Values education proves point

22:40, Dec 18 2012
Dan Reddiex
BOYS TO MEN: Kings’ principal Dan Reddiex.

The gentleman is poised to make a comeback in Dunedin on the coat tails of a new pilot programme at Kings High School next year.

The programme builds on the work of Kings' Dan Reddiex since he became principal four years ago.

It will be loosely based on a United States' model called The Gentlemen's Society - a new right of passage from boyhood to manhood, Mr Reddiex said.

''What I want my boys to understand is that to be a successful man is not measured by how much money you've got, it's not measured by the job you've got, it's measured by the relationships you hold and how well you treat the people you love.

''That's what the successful man is about.''

Mr Reddiex introduced values education when he was appointed which generated some strange looks from the first intake.


''It was like,'what's this guy on about'.''

However, the education initiative has seen Kings academic success rise and its roll soaring to the third largest first-year intake - 217 - in the school's history.

Mr Reddiex said the values model, adapted for secondary school from a system used at George St Normal School, was about preparing boys to be young men.

''It will teach them what it means to be a man and what it looks like. It's a pretty exciting prospect, I think.''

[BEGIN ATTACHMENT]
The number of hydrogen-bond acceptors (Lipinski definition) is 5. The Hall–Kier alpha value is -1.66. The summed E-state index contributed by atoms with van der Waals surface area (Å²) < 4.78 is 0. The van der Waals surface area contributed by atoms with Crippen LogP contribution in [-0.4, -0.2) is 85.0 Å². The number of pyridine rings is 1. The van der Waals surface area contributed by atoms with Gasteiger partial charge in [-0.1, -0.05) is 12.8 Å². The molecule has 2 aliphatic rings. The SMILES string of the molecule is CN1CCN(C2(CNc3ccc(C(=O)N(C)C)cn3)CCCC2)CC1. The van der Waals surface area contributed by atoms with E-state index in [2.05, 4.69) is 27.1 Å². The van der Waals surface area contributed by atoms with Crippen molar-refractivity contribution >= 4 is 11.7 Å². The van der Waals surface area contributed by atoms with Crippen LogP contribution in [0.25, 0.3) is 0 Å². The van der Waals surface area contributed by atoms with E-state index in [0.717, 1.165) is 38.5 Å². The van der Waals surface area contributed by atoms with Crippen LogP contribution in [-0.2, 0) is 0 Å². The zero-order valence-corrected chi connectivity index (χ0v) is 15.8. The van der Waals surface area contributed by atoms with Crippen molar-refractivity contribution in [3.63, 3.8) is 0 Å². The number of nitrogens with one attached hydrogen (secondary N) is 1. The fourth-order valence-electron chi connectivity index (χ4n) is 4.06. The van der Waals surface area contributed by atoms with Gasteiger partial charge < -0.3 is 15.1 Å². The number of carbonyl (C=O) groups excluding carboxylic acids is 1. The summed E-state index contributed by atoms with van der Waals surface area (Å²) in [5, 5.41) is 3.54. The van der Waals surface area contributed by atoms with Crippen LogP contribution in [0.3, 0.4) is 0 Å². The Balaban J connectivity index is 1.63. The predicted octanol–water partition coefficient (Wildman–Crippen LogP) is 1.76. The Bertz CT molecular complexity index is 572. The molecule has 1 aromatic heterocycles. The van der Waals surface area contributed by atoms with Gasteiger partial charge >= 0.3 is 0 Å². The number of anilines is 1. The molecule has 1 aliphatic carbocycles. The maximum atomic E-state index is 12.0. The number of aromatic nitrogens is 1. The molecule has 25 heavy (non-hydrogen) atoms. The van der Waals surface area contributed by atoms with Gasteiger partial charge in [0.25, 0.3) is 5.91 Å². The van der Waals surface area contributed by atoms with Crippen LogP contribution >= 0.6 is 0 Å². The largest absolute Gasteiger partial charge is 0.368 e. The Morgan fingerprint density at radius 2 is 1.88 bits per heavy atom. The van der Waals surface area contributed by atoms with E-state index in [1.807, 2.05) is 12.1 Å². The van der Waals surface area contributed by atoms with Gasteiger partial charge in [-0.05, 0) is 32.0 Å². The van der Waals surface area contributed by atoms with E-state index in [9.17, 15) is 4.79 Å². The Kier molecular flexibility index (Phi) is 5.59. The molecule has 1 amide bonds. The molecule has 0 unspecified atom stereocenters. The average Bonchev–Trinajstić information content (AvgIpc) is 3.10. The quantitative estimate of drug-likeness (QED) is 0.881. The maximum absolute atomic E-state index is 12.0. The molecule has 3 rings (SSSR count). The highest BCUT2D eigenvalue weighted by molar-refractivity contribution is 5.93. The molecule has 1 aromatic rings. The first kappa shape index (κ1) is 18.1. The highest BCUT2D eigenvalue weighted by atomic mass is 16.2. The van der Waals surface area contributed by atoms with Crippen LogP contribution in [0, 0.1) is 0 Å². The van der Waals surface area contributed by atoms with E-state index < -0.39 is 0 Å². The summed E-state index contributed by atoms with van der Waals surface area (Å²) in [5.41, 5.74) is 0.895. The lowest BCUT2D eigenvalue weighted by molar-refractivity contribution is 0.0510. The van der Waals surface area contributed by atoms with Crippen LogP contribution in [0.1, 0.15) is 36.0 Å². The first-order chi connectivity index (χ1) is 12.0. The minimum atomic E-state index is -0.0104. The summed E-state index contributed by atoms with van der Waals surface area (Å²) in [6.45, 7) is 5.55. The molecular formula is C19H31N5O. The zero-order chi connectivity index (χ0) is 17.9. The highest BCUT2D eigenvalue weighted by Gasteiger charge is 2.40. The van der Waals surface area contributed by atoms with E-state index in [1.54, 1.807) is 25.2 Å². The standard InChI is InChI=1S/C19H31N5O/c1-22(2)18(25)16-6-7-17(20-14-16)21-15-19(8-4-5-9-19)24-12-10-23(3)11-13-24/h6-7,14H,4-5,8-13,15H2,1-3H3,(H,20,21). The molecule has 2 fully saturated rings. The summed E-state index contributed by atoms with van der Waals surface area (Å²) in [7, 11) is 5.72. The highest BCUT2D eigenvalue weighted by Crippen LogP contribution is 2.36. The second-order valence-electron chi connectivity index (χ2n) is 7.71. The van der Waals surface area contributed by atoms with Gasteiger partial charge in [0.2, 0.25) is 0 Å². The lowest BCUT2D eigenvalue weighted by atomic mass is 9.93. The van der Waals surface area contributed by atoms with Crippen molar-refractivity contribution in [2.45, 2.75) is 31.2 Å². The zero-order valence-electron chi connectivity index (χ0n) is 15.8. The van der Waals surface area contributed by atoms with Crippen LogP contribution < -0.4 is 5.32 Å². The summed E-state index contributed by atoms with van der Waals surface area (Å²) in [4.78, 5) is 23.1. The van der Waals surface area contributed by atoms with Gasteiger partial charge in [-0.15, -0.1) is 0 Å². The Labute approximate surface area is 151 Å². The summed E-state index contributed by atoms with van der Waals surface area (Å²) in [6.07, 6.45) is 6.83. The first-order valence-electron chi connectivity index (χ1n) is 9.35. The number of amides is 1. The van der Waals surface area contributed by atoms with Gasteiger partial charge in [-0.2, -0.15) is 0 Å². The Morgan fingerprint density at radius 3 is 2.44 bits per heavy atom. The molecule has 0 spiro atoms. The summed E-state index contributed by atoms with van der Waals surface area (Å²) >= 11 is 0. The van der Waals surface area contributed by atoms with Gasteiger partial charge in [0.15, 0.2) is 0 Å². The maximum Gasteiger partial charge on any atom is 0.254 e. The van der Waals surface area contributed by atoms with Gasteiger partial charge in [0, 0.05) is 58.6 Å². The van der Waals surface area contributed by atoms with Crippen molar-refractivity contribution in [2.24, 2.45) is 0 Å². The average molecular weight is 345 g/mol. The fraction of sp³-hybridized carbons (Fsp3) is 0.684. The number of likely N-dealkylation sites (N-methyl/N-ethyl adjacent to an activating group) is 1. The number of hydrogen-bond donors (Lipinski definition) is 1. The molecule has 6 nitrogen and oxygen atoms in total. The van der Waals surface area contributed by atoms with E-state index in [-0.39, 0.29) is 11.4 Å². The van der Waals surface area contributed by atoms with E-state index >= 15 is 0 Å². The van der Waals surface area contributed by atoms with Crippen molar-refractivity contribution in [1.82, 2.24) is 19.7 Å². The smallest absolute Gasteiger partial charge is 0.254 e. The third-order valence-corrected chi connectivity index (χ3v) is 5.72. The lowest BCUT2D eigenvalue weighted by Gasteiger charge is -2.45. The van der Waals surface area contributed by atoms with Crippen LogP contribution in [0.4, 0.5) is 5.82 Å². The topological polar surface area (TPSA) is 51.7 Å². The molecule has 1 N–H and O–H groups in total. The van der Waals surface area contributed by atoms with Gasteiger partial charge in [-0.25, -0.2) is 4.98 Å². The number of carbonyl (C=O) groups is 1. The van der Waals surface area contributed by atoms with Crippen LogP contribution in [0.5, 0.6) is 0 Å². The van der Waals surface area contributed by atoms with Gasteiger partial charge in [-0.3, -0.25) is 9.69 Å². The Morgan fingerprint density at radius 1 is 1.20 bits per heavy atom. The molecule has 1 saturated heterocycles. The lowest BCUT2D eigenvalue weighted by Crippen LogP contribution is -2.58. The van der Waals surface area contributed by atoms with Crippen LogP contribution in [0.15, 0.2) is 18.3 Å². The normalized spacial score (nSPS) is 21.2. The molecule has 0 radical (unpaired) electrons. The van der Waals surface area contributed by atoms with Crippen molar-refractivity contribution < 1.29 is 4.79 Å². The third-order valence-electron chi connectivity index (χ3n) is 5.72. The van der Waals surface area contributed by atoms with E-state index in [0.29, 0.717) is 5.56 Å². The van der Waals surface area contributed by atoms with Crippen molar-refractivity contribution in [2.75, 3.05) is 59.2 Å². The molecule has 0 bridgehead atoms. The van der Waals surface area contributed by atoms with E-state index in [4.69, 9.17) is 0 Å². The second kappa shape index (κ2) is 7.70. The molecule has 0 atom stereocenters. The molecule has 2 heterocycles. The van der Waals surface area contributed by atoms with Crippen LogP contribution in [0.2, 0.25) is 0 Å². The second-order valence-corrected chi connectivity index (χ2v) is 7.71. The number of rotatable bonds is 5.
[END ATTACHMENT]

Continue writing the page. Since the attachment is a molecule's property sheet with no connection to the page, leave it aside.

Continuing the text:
The principal intends to design five modules to be introduced at year 9 level and they will include aspects such as what it means to be good man; being a giving man (learning to actually think outside yourself and give to community and society); and being a sophisticated man (etiquette, manners, and how to treat other people).

Mr Reddiex said one of the most important was how to treat women. And he did not believe that was old fashioned.

''I think it's still equal. I expect my boys to let the girls go on the bus first and some people find that offensive. I'm not sure why. I think it's just about respecting other people.

''It's about simple respect. ''

Mr Reddiex said a culture of values at the school consisted of focusing on a different value every term.

''And we will talk about it in really practical terms.

''Term one is always respect because I've always got an influx of 200 new boys who need to understand how the school functions,'' he said.

''Values are now woven into every part of the school, evident in the way the boys conduct themselves whenever they are representing the school.''

The Southland Times